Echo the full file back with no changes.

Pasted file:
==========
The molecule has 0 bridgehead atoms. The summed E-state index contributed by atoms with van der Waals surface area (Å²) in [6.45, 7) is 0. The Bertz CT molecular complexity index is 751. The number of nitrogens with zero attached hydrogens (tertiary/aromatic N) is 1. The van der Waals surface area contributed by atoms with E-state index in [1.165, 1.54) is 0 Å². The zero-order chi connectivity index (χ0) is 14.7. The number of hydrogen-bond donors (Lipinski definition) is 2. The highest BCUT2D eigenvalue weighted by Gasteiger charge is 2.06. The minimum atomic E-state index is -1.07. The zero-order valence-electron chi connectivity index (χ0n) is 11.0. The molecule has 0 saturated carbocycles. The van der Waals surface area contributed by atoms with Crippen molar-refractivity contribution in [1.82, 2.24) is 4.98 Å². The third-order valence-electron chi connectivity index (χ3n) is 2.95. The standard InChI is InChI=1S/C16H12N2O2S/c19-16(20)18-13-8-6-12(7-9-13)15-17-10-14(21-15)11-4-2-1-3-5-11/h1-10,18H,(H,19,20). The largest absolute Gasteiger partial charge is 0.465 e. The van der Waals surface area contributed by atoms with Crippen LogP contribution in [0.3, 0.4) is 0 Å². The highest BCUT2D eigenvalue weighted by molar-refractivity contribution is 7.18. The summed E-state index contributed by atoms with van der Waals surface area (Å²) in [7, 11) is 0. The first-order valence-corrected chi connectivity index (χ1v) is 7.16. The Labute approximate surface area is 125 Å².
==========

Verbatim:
The molecule has 0 bridgehead atoms. The summed E-state index contributed by atoms with van der Waals surface area (Å²) in [6.45, 7) is 0. The Bertz CT molecular complexity index is 751. The number of nitrogens with zero attached hydrogens (tertiary/aromatic N) is 1. The van der Waals surface area contributed by atoms with E-state index in [1.165, 1.54) is 0 Å². The zero-order chi connectivity index (χ0) is 14.7. The number of hydrogen-bond donors (Lipinski definition) is 2. The highest BCUT2D eigenvalue weighted by Gasteiger charge is 2.06. The minimum atomic E-state index is -1.07. The zero-order valence-electron chi connectivity index (χ0n) is 11.0. The molecule has 0 saturated carbocycles. The van der Waals surface area contributed by atoms with Crippen molar-refractivity contribution in [1.82, 2.24) is 4.98 Å². The third-order valence-electron chi connectivity index (χ3n) is 2.95. The standard InChI is InChI=1S/C16H12N2O2S/c19-16(20)18-13-8-6-12(7-9-13)15-17-10-14(21-15)11-4-2-1-3-5-11/h1-10,18H,(H,19,20). The largest absolute Gasteiger partial charge is 0.465 e. The van der Waals surface area contributed by atoms with Crippen LogP contribution in [0.3, 0.4) is 0 Å². The highest BCUT2D eigenvalue weighted by molar-refractivity contribution is 7.18. The summed E-state index contributed by atoms with van der Waals surface area (Å²) in [7, 11) is 0. The first-order valence-corrected chi connectivity index (χ1v) is 7.16. The Labute approximate surface area is 125 Å².